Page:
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I’ve always wondered how an undercover cop manages to deceive while still maintaining integrity. I don’t think I could do it. And I wanted to talk to someone that could. Interviewing an undercover cop was challenging. I was stood up a few times. There was no explanation as I sat drinking my coffee, alone, imagining my interviewee had been sucked into deep cover and was currently speaking with a Russian accent and wearing a wig. The truth was probably less exotic than that, but by the time I finally got to interview the undercover cop, I didn’t care anymore. He answered my questions openly and honestly. But I never did catch his name.

Did you always know you wanted to be a cop?
At the time I applied to be a cop, I was just really bored and burnt out on the job I had at the time. I began applying for different agencies and got hired by the Sheriff's Department. I did not always know I wanted to be a cop, I kind of just fell into it. I thought it would be exciting, which it is at times.

What’s it like to work undercover? Do you ever get found out?
Sometimes the person will confront you and ask if you are a cop. We’ll set up a deal and get pretty far into it but sometimes the suspect gets hinked and they won’t believe me when I say no, I’m not a cop. If they feel like something is off, they just won’t do the deal. Then we lose them.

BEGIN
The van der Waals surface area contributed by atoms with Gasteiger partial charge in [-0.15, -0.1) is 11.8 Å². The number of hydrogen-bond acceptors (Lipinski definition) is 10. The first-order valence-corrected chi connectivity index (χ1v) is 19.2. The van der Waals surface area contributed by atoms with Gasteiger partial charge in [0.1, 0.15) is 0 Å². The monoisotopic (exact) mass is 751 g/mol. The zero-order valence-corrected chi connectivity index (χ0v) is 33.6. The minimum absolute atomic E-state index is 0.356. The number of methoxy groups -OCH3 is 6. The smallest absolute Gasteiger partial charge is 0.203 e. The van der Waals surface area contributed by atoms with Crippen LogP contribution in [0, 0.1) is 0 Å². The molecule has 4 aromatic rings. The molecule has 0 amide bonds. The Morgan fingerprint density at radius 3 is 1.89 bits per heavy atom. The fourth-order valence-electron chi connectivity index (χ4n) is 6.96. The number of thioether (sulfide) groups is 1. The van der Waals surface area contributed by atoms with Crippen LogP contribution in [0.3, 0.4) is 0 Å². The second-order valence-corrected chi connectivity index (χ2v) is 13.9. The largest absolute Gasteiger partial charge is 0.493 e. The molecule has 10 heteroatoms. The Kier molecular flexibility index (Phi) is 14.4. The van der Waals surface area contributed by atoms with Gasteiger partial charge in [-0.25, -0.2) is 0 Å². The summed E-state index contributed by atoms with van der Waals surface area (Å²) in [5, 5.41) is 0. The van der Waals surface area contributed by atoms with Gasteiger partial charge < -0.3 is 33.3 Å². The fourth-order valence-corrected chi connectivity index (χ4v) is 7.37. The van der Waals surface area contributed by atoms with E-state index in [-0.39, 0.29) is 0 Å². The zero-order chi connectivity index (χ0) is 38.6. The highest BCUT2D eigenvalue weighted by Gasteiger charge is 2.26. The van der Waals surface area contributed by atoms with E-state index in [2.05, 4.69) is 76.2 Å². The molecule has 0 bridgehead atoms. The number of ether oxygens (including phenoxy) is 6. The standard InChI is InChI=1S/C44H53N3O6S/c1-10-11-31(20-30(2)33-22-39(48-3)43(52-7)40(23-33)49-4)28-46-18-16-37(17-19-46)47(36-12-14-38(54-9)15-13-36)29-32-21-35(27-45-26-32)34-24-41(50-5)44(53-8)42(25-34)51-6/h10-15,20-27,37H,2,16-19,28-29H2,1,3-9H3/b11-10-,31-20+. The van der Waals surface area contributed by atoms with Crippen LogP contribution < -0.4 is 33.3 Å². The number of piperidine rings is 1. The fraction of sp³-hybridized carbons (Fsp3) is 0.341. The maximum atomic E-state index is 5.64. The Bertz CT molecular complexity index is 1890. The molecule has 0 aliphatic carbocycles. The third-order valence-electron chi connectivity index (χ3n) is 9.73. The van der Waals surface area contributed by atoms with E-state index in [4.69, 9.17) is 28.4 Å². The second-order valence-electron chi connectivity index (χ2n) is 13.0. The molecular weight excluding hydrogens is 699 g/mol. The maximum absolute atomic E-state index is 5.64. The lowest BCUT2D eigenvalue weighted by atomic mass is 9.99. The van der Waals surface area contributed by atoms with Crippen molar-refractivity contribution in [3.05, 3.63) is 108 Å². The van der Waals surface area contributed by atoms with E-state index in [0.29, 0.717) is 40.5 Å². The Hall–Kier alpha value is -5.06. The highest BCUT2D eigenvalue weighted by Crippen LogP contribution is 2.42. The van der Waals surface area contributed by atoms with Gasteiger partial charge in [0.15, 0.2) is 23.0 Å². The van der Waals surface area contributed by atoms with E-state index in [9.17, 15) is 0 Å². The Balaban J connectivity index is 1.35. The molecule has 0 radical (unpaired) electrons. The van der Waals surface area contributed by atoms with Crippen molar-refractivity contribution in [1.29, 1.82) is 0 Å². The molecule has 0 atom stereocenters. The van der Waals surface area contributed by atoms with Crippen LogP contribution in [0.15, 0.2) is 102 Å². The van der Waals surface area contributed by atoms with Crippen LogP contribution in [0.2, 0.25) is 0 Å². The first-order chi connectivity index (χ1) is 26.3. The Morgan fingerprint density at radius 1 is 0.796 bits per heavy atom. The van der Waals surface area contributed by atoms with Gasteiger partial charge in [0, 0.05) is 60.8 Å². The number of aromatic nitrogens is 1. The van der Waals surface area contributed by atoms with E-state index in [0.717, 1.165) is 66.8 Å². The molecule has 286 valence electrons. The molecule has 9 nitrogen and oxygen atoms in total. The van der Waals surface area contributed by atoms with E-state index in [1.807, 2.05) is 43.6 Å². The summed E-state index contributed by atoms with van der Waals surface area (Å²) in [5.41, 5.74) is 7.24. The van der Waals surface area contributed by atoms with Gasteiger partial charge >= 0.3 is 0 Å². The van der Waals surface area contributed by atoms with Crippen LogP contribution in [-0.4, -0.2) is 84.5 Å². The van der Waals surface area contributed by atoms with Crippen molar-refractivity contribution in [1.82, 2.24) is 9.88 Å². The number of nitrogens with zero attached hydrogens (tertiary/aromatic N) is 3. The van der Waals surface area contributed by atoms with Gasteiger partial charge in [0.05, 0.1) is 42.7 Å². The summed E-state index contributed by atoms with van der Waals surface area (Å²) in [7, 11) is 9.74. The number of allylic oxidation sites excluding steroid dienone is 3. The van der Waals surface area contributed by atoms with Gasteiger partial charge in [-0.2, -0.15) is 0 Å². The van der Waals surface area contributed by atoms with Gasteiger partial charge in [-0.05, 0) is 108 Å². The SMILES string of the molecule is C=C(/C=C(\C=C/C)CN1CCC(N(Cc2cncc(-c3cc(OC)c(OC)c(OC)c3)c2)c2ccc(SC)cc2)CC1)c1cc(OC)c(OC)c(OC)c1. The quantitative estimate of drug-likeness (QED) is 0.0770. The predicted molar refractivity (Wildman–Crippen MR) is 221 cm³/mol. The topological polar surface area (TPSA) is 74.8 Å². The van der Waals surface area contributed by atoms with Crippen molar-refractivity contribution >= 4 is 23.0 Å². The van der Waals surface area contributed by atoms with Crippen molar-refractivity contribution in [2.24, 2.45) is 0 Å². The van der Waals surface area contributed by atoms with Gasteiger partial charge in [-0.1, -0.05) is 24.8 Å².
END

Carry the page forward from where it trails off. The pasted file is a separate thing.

The point is to get the bigger fish. If I pinch someone for drugs, I’m really after their supplier. I want to get more information so we can give them marked money or set them up with a wire. If I can watch a deal go down, that person is automatically busted. And they owe me three deals.

Three deals?
Any person we bust on possession has the option of doing three buys for us, all with different suppliers we hope, and in exchange we remove the felony charge. Most people go for the deal.

So, you’re basically making them go undercover?
Well, they don’t have to. They have a choice. But most people would rather wear a mic a couple of times than have a felony on their record and face jail time. We tell them where, when, how and how much of the dope we want and what kind.

Do you hide out like they do in the movies?
Let’s say we tell them to meet their supplier in the parking lot of the fast food joint down the street. We’ll tell them to get one ounce and meet in an hour. Then we’ll have a team of six undercover cops in unmarked plain vehicles waiting there and we’ll do the surveillance from a distance. We’ll see the suspect come into the parking lot and we’ll watch the transaction happen. And then we’ll let him leave as we call in all his identifying information to the cop down the street in the patrol vehicle and he’ll be the one to pull him over and take him in.

How long have you been working undercover?
I’ve been a cop for nine years and worked undercover for this past year. This is the best job I’ve had in the department. But, even when I worked patrol, that was so much fun because you’re surrounded by a bunch of good guys and there is a great camaraderie.

Does anything funny ever happen on the job?
All the time. One night we pulled over a car for drunk driving. The married woman who was driving happened to be in the car with her boyfriend. She had been drinking so much that she begged us to let her use the bathroom on the side of the road before she took her sobriety test. We finally let her and her boyfriend held his jacket up to cover her so she’d have some privacy but he was drunk, too, and only held the jacket low enough to cover her face. We had front row seats to watch her defecate on the side of the road next to the freeway. People that are drunk do dumb things.